News » International

Updated: May 28, 2010 23:01 IST

A.Q. Khan a "free citizen"

  • PTI
print   ·   T  T  
Pakistani nuclear scientist Abdul Qadeer Khan. File photo: AP.
Pakistani nuclear scientist Abdul Qadeer Khan. File photo: AP.

Disgraced nuclear scientist A.Q. Khan is a “free citizen”, a Pakistan court declared on Friday and ruled that authorities cannot restrict his movements or activities within the country.

Acting on a petition filed by Dr. Khan challenging restrictions imposed on him by the government, Justice Ijaz Chaudhry of the Lahore High Court declared him a “free citizen”. “[Dr. Khan] can move freely and continue his activities,” said Justice Chaudhry while wrapping up the hearing of Mr. Khan's petition. Holding the authorities responsible for providing security to the scientist, the judge directed the government to implement an agreement with Dr. Khan on his movements in “letter and spirit”.

Dr. Khan was put under house arrest in early 2004 after he admitted to running a clandestine nuclear proliferation ring. He later recanted that confession, saying it was made under pressure from the regime of the former military ruler, Pervez Musharraf.

Friday's court verdict on Dr. Khan came even as Pakistan observed the 12th anniversary of its nuclear tests of May 1998. “The tests were conducted 12 years ago but I had informed [the former military ruler] Zia-ul-Haq on December 10, 1984 that we could conduct [the nuclear] tests at a week's notice,” Dr. Khan told reporters.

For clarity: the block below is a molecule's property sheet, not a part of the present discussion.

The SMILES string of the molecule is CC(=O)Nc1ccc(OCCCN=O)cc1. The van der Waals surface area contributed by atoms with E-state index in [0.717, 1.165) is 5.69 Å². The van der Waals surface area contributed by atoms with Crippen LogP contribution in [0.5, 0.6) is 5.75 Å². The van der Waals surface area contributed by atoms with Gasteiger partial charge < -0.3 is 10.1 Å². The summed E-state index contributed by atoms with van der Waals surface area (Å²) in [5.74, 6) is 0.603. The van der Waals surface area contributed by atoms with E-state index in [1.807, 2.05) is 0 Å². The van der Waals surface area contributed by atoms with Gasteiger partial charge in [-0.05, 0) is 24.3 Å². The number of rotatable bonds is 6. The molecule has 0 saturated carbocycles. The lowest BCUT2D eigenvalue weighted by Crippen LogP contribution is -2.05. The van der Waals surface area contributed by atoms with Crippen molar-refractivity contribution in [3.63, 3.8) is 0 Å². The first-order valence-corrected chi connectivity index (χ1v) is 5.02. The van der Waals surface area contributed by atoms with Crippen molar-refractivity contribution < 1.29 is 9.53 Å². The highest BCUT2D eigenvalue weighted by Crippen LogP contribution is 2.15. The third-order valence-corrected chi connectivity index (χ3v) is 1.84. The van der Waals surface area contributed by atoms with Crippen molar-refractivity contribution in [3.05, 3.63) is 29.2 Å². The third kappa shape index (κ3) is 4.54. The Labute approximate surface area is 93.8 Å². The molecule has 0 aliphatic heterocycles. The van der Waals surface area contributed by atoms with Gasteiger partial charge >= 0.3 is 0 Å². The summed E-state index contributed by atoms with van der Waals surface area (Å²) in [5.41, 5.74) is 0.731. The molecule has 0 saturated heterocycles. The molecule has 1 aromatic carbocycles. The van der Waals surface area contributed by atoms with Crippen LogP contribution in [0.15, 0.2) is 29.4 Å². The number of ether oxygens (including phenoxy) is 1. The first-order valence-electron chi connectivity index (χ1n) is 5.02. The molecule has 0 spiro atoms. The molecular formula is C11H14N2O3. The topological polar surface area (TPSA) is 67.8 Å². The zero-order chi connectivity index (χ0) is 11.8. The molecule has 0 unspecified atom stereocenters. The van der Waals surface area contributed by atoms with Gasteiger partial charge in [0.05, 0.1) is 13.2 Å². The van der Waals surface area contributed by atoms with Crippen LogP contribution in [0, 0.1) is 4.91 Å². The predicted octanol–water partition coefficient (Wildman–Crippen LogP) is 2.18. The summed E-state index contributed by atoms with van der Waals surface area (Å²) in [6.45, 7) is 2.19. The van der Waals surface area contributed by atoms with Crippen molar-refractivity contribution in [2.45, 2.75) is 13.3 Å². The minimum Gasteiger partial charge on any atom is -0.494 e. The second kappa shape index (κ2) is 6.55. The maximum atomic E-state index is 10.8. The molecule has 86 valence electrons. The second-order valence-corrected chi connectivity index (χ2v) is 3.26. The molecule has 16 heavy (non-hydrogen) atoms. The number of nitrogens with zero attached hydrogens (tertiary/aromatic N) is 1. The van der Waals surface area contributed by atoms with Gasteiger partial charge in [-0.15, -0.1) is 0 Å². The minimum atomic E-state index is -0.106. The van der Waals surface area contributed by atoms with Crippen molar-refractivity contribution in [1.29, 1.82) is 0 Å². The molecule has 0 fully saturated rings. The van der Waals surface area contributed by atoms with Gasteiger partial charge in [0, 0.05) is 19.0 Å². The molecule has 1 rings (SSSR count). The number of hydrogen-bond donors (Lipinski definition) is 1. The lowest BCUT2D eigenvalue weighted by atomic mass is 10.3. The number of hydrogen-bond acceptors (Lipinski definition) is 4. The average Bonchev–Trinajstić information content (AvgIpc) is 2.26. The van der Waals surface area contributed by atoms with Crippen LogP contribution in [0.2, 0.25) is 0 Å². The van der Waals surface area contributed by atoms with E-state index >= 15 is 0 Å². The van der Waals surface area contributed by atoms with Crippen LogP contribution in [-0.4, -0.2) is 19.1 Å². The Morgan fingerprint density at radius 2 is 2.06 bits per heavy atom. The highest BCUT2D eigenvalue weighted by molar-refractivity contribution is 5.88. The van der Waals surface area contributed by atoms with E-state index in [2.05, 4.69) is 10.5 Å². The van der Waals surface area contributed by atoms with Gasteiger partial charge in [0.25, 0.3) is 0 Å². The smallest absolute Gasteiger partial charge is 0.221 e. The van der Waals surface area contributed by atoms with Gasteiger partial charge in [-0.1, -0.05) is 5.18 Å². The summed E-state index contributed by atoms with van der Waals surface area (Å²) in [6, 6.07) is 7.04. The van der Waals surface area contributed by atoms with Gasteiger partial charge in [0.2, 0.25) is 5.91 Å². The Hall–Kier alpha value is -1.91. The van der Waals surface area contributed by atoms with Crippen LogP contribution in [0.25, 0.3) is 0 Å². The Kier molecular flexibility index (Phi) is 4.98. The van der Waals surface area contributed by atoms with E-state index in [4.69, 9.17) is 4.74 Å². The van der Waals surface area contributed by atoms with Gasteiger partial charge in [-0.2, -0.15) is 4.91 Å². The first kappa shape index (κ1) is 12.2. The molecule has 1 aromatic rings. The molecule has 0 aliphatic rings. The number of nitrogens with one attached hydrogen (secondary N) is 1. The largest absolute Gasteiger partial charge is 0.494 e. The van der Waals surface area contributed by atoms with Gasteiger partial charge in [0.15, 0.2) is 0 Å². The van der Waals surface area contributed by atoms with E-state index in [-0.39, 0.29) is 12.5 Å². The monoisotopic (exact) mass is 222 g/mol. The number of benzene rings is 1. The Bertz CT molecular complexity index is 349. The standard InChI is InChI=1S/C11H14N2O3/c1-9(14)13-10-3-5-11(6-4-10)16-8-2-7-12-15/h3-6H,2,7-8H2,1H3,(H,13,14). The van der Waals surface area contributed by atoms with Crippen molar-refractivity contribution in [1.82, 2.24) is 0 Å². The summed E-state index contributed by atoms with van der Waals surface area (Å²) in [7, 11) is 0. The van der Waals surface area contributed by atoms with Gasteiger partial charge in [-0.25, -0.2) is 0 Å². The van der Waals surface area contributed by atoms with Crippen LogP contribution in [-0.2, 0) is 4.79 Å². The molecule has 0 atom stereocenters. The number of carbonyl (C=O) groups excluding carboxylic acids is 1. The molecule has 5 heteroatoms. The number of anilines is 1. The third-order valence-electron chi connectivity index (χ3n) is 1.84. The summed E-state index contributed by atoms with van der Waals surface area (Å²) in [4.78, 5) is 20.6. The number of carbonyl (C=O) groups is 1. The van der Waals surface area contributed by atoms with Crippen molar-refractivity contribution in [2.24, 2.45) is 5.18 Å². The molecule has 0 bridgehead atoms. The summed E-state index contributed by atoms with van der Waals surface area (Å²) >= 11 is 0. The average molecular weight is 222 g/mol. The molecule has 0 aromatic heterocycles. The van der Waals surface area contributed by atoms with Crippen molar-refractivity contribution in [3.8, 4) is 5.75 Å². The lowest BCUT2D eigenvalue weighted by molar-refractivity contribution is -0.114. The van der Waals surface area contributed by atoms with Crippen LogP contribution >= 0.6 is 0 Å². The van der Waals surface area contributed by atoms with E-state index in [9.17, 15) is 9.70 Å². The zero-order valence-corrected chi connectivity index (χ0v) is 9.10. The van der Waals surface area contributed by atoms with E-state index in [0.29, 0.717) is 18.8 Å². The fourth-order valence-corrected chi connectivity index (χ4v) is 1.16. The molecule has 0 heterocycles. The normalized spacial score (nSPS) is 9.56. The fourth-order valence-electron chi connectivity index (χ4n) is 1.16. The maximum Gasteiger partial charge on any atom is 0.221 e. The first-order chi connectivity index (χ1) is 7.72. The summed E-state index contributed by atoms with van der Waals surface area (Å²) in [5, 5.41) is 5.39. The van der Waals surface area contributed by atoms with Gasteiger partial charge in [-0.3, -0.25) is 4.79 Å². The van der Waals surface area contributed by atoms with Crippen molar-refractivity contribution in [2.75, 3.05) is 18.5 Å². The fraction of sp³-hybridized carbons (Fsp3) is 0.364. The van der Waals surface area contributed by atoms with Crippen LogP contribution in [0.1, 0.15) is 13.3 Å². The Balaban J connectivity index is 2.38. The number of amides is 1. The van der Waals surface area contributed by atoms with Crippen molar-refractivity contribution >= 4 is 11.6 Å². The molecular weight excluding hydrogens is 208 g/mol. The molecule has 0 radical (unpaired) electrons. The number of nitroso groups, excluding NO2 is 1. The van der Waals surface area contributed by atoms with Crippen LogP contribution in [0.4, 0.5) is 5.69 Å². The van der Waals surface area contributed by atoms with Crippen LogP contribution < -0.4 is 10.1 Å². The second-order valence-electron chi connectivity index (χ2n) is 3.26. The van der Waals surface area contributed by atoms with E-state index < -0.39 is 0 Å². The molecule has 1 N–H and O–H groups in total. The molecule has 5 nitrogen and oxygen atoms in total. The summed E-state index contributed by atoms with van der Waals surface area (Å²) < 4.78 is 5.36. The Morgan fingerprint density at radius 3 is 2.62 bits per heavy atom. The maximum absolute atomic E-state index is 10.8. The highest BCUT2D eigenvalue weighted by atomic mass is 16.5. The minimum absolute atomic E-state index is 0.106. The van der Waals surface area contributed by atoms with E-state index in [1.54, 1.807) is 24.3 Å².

India conducted its nuclear tests in May, 1998 and “Pakistan was forced to conduct tests in response”, he said.

“We have only one enemy — India — which wants to attack us and destroy us. But there is no danger that any country [can attack us or that] something like 1971 can happen again,” said Dr. Khan said, referring to the creation of Bangladesh out of East Pakistan in 1971.


Pakistan beefs up A.Q. Khan’s security September 19, 2013

More In: International | News

On April 25, 2015, a 7.9 magnitude strong earthquake struck Nepal which devastated important historic places. India and some neighbouring countries were also affected. Relief materials from India and other countries were sent to Nepal.


South Asia



Recent Article in International

Govt. refutes findings

The Sri Lankan government has made "significant changes" in its approach towards the Northern Province. »